Held in the United Kingdom, the Open Championship boasts the biggest field of all four majors and has the tagline “Toughest major in the world”. The ‘British Open’ is the oldest major where players compete for the Claret Jug.
First run in 1860, the Open Championship is one of the oldest competitions in the world and is usually dictated by the wild weather of the U.K.
The odds are influenced by both the Masters and the U.S. Open, therefore the market usually comes out in June – however some bookmakers have all major markets open all year, and the Open Championship is played in July.
The final major of the season is run by the Professional Golfers’ Association of America and takes place at a different course each year. It is usually played in August and offers a big purse of US$10 million, which makes it the richest of the four majors.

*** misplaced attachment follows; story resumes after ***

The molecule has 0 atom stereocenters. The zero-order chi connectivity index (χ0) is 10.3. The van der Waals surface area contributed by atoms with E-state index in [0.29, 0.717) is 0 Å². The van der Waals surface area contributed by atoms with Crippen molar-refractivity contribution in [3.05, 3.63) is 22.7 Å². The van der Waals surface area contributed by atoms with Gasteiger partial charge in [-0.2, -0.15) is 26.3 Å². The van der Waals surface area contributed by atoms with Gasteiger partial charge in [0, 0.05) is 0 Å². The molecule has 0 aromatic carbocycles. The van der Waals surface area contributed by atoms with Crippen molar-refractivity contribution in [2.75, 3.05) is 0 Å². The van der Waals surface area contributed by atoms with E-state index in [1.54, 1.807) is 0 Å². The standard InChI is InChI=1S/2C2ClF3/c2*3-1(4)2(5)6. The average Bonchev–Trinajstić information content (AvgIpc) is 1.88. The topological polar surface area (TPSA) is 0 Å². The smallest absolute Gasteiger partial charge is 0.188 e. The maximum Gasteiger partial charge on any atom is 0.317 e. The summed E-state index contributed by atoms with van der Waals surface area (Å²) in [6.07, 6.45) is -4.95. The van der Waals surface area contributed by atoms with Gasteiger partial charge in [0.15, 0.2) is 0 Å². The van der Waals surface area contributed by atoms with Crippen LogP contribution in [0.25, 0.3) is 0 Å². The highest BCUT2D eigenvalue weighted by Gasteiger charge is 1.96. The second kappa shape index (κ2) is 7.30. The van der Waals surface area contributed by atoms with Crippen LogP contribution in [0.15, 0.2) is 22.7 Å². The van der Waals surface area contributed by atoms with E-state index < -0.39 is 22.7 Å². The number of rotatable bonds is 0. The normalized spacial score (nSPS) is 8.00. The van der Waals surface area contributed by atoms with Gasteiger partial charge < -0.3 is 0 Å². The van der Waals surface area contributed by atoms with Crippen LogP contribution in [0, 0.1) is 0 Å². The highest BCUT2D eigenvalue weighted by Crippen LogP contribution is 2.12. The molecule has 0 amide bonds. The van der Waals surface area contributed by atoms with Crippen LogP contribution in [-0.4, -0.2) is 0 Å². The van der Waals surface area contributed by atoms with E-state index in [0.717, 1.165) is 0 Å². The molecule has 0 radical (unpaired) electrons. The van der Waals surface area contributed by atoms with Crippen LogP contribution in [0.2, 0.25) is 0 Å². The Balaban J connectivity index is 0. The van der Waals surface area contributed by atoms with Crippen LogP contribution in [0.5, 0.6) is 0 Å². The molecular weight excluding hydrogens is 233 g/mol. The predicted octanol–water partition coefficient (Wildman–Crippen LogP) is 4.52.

Although not as glamorous as the Masters, not as old as British Open and not as brutal as the US Open, the USPGA regularly boasts the strongest field of all the majors. That’s because it is the only one that does not reserve places for amateurs, so most years all 156 slots are taken by successful tour players and leading club pros.
The PGA honour board is littered with big names. Walter Hagen and Jack Nicklaus each won it five times, while Tiger Woods has lifted the Wanamaker Trophy on four occasions.
PGA Tour schedule of events
In calendar order*
Tournament of Champions
Farmers Insurance Open
Pebble Beach Pro-Am
World Golf Championship
Well Fargo Championship
The Greenbrier Classic
John Deere Classic
The Open Championship
Fed Ex Cup Playoff schedule:
Deutsche Bank Champonship